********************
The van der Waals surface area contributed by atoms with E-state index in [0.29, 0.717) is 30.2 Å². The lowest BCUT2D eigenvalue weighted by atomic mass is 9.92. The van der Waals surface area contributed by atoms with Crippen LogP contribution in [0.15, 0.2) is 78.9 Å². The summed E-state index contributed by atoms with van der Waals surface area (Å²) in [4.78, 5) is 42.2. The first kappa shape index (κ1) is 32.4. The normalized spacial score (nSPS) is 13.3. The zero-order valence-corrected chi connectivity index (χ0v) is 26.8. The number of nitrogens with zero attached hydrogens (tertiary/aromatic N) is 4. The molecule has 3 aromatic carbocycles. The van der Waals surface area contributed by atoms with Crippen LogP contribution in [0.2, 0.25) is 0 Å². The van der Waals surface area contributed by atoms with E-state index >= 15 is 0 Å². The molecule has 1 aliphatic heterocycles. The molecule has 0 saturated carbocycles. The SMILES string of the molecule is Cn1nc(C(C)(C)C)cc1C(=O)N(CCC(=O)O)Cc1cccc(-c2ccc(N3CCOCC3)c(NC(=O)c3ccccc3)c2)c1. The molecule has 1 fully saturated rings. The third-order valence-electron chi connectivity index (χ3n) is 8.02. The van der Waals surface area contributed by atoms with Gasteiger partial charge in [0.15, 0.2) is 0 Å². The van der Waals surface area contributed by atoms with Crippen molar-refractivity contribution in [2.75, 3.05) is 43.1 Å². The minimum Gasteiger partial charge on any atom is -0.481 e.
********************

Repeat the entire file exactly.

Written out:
The van der Waals surface area contributed by atoms with E-state index in [0.29, 0.717) is 30.2 Å². The lowest BCUT2D eigenvalue weighted by atomic mass is 9.92. The van der Waals surface area contributed by atoms with Crippen LogP contribution in [0.15, 0.2) is 78.9 Å². The summed E-state index contributed by atoms with van der Waals surface area (Å²) in [4.78, 5) is 42.2. The first kappa shape index (κ1) is 32.4. The normalized spacial score (nSPS) is 13.3. The zero-order valence-corrected chi connectivity index (χ0v) is 26.8. The number of nitrogens with zero attached hydrogens (tertiary/aromatic N) is 4. The molecule has 3 aromatic carbocycles. The van der Waals surface area contributed by atoms with Crippen LogP contribution in [0.2, 0.25) is 0 Å². The van der Waals surface area contributed by atoms with E-state index >= 15 is 0 Å². The molecule has 1 aliphatic heterocycles. The molecule has 0 saturated carbocycles. The SMILES string of the molecule is Cn1nc(C(C)(C)C)cc1C(=O)N(CCC(=O)O)Cc1cccc(-c2ccc(N3CCOCC3)c(NC(=O)c3ccccc3)c2)c1. The molecule has 1 fully saturated rings. The third-order valence-electron chi connectivity index (χ3n) is 8.02. The van der Waals surface area contributed by atoms with Gasteiger partial charge in [0.15, 0.2) is 0 Å². The van der Waals surface area contributed by atoms with Crippen molar-refractivity contribution in [2.75, 3.05) is 43.1 Å². The minimum Gasteiger partial charge on any atom is -0.481 e.